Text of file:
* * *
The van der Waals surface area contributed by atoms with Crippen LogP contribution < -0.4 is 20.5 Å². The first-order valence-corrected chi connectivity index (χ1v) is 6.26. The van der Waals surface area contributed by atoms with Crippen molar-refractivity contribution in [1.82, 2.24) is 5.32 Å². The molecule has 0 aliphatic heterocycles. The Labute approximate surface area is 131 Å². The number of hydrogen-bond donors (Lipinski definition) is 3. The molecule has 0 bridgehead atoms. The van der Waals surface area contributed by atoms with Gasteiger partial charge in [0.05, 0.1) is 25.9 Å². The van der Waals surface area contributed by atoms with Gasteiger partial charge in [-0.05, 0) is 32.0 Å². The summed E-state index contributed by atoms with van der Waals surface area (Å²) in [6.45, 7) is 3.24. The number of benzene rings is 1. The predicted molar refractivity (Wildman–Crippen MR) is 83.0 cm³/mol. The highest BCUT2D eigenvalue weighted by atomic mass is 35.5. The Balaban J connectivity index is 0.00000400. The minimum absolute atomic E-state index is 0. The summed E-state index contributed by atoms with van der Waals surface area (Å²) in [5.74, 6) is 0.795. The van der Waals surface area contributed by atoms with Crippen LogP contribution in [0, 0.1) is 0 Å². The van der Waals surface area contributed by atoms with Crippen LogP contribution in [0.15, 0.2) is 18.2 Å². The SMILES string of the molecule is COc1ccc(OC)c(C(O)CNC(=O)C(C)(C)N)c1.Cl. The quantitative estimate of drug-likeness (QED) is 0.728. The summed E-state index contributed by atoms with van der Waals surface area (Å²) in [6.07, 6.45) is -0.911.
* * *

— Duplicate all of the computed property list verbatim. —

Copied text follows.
The van der Waals surface area contributed by atoms with Crippen LogP contribution < -0.4 is 20.5 Å². The first-order valence-corrected chi connectivity index (χ1v) is 6.26. The van der Waals surface area contributed by atoms with Crippen molar-refractivity contribution in [1.82, 2.24) is 5.32 Å². The molecule has 0 aliphatic heterocycles. The Labute approximate surface area is 131 Å². The number of hydrogen-bond donors (Lipinski definition) is 3. The molecule has 0 bridgehead atoms. The van der Waals surface area contributed by atoms with Gasteiger partial charge in [0.05, 0.1) is 25.9 Å². The van der Waals surface area contributed by atoms with Gasteiger partial charge in [-0.05, 0) is 32.0 Å². The summed E-state index contributed by atoms with van der Waals surface area (Å²) in [6.45, 7) is 3.24. The number of benzene rings is 1. The predicted molar refractivity (Wildman–Crippen MR) is 83.0 cm³/mol. The highest BCUT2D eigenvalue weighted by atomic mass is 35.5. The Balaban J connectivity index is 0.00000400. The minimum absolute atomic E-state index is 0. The summed E-state index contributed by atoms with van der Waals surface area (Å²) in [5.74, 6) is 0.795. The van der Waals surface area contributed by atoms with Crippen LogP contribution in [0, 0.1) is 0 Å². The van der Waals surface area contributed by atoms with Crippen LogP contribution in [0.15, 0.2) is 18.2 Å². The SMILES string of the molecule is COc1ccc(OC)c(C(O)CNC(=O)C(C)(C)N)c1.Cl. The quantitative estimate of drug-likeness (QED) is 0.728. The summed E-state index contributed by atoms with van der Waals surface area (Å²) in [6.07, 6.45) is -0.911.